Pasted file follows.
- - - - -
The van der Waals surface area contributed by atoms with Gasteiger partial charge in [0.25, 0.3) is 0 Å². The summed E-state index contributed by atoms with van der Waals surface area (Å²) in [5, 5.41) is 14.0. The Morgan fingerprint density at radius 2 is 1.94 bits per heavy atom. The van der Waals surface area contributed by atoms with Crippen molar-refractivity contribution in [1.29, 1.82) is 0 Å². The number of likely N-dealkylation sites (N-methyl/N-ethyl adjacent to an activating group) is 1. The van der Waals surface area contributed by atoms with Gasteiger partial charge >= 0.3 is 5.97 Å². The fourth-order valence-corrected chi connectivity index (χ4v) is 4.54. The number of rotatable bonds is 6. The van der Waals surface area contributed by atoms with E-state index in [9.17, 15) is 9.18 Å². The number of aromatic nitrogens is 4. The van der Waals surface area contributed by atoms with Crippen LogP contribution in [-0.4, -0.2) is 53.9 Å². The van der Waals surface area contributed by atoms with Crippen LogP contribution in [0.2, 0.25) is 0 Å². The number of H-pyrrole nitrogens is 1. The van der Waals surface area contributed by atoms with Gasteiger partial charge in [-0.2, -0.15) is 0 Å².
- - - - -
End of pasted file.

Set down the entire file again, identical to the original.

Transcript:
The van der Waals surface area contributed by atoms with Gasteiger partial charge in [0.25, 0.3) is 0 Å². The summed E-state index contributed by atoms with van der Waals surface area (Å²) in [5, 5.41) is 14.0. The Morgan fingerprint density at radius 2 is 1.94 bits per heavy atom. The van der Waals surface area contributed by atoms with Crippen molar-refractivity contribution in [1.29, 1.82) is 0 Å². The number of likely N-dealkylation sites (N-methyl/N-ethyl adjacent to an activating group) is 1. The van der Waals surface area contributed by atoms with Gasteiger partial charge >= 0.3 is 5.97 Å². The fourth-order valence-corrected chi connectivity index (χ4v) is 4.54. The number of rotatable bonds is 6. The van der Waals surface area contributed by atoms with E-state index in [9.17, 15) is 9.18 Å². The number of aromatic nitrogens is 4. The van der Waals surface area contributed by atoms with Crippen LogP contribution in [-0.4, -0.2) is 53.9 Å². The van der Waals surface area contributed by atoms with Crippen LogP contribution in [0.2, 0.25) is 0 Å². The number of H-pyrrole nitrogens is 1. The van der Waals surface area contributed by atoms with Gasteiger partial charge in [-0.2, -0.15) is 0 Å².